with products to push. Have you never seen the sag of a lifted faced? Are those wrinkles me? If I lost an arm, am I still fully me? These days I explain, particularly to doctors, I can't tell if what's happening is perfectly normal--wear and tear, or a crisis I can't bear to recognize. The problem is I've never been where I am, so how can I know what to expect? Every year has become a new city never visited, a place I haven't explored before to get bearings and comfort level. Then just when I start to know the territory, I'm in some place totally new having to get acquainted with different terrain. I feel like a perpetual tourist: asking directions, clutching at maps, wandering wondering when I get to go home to the familiar. I find comfort only in the fact that I am not alone and this is essentially par for the course. Demise is the most inconvenient truth. Life is a conveyor belt we don't control. We have taken to barricading ourselves in stone mansions, tenured jobs, Kryptite and Botox to paralyze forward momentum, yet time still turns us into nomads who must move from one pasture to another. Although we won't admit it, we are all migrants. We immigrate from 20 to 50 to 75 and onward. We migrate from peaks to plains to canyons, from oases to deserts, or maybe the other way around. We do not stay put. There is no holding steady. And no security line to guarantee safety. There is only getting used to those ideas. I am learning what Trungpa Rinpoche meant when he exhorted us to be fearless warriors, especially in the breakdown lane.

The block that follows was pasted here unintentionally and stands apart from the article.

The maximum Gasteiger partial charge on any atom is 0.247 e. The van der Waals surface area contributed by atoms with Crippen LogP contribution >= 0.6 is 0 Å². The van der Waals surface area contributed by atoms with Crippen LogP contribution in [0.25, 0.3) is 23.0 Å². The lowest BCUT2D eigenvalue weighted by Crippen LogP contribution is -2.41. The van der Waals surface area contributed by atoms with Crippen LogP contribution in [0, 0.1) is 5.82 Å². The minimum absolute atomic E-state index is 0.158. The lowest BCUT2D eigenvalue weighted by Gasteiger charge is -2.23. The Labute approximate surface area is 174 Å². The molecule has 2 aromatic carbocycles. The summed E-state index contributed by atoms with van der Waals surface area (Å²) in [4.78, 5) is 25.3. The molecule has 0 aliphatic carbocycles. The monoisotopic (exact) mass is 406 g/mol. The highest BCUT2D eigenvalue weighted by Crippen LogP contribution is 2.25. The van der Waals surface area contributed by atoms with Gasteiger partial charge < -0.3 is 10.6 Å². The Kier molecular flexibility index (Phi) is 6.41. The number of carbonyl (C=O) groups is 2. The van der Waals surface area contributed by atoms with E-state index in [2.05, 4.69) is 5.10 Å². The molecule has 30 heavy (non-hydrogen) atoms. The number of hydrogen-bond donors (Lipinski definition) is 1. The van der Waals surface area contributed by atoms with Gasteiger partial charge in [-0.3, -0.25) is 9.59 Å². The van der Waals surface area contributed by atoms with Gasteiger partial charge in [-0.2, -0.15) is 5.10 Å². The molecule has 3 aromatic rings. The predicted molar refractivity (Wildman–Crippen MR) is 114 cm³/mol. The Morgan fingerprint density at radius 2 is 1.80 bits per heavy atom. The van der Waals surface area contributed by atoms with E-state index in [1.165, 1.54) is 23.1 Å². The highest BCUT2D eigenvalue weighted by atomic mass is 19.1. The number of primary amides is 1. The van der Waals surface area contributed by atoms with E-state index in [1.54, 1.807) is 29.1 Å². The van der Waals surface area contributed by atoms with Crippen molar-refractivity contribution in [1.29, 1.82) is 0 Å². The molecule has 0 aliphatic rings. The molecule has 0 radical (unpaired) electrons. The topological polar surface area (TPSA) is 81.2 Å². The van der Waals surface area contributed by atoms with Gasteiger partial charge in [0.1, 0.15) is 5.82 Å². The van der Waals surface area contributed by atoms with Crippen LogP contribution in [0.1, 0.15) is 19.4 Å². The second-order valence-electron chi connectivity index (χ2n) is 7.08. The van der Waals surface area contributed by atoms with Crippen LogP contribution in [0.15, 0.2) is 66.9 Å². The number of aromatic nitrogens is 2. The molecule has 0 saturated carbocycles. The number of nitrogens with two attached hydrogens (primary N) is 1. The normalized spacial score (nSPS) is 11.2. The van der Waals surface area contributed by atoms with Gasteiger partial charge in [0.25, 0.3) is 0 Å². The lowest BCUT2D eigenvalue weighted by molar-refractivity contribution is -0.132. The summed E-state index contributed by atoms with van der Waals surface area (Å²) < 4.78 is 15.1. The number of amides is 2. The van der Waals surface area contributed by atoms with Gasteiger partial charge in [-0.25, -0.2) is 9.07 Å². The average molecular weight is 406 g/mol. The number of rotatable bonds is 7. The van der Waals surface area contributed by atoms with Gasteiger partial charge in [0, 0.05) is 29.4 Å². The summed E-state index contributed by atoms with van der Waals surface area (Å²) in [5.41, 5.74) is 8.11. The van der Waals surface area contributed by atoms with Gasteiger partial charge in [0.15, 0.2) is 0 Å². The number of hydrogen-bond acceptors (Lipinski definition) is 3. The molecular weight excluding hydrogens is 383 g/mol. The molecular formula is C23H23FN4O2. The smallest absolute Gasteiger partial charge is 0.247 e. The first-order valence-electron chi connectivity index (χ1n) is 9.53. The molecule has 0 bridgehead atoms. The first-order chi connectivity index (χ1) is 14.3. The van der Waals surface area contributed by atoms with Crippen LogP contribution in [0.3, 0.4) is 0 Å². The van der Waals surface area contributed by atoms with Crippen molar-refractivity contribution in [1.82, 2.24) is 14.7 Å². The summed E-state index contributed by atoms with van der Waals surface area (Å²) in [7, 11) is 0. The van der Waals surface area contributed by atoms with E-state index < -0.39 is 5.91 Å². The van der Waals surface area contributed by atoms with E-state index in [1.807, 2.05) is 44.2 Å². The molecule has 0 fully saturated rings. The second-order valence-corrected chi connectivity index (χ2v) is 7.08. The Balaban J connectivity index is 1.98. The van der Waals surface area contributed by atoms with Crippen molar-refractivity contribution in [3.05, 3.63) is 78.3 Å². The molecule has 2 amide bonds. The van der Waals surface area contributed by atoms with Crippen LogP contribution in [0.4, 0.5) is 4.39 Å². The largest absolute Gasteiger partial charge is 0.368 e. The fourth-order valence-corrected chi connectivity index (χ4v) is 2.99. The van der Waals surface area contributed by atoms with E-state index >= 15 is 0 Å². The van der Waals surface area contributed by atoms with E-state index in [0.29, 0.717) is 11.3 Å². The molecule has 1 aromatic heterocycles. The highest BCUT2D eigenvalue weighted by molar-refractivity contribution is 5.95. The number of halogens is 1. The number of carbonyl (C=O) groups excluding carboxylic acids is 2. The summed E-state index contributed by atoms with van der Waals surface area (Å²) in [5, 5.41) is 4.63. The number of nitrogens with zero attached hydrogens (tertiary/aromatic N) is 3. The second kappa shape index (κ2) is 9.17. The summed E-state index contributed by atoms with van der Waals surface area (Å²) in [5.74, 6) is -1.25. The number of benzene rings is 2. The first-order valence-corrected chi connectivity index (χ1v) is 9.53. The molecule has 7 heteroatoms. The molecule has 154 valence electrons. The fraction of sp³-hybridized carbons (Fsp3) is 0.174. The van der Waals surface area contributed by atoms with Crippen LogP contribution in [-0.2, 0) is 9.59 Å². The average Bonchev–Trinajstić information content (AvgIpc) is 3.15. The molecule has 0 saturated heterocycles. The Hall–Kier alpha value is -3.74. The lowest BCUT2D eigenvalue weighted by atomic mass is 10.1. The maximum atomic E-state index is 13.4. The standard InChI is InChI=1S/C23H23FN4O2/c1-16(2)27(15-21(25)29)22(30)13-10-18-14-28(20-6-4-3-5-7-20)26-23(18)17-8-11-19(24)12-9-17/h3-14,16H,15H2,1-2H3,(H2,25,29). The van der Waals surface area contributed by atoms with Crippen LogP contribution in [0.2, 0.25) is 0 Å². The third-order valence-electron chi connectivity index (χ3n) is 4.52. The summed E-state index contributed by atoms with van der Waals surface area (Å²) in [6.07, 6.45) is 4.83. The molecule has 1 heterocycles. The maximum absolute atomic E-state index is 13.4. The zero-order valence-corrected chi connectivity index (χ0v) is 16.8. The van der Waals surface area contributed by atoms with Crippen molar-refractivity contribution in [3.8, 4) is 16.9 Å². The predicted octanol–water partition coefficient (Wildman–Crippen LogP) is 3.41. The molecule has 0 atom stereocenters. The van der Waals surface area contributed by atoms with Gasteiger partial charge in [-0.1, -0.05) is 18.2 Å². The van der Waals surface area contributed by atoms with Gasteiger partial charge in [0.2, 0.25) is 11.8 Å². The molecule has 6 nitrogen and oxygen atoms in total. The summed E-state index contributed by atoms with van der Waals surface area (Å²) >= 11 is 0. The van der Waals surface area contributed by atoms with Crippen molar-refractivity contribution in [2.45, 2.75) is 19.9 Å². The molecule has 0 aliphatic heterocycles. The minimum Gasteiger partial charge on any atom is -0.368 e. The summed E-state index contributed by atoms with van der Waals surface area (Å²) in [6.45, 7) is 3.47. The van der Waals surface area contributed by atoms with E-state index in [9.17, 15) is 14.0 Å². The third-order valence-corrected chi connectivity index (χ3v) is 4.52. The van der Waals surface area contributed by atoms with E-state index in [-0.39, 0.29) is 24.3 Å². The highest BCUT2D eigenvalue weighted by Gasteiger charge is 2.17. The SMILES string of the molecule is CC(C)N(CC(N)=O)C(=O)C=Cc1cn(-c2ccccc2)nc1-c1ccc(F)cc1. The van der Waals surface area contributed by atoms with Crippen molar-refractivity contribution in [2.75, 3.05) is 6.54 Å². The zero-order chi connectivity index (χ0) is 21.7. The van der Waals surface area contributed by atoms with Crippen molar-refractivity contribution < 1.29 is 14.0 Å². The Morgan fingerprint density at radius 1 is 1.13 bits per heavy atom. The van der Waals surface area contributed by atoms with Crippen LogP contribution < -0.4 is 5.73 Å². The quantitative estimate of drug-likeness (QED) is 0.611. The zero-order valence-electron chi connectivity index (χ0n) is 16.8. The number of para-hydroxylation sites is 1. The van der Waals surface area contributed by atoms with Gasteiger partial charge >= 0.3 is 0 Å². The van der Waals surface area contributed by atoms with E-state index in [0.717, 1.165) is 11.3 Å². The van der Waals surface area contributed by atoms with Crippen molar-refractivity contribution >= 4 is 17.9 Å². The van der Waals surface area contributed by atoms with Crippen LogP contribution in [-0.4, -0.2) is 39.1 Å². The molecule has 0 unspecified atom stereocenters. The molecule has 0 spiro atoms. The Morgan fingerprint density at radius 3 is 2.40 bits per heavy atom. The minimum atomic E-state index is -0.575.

I am among those "others" on the panel that night. I get to talk about how certain ingredients and cooking styles crossed the world's highest mountains and came down to earth for the rest of us. Very familiar foods! Come one and all!
HIMALAYAN FOOD IN JACKSON HEIGHTS
6:30 - 8:00 PM
MUSEUM OF FOOD AND DRINKS PANEL
DISCUSSION ON HIMALAYAN CUISINE
This panel discussion is organized by
the Museum of Food and Drink (MOFAD) and co-presented by the Rubin Museum. The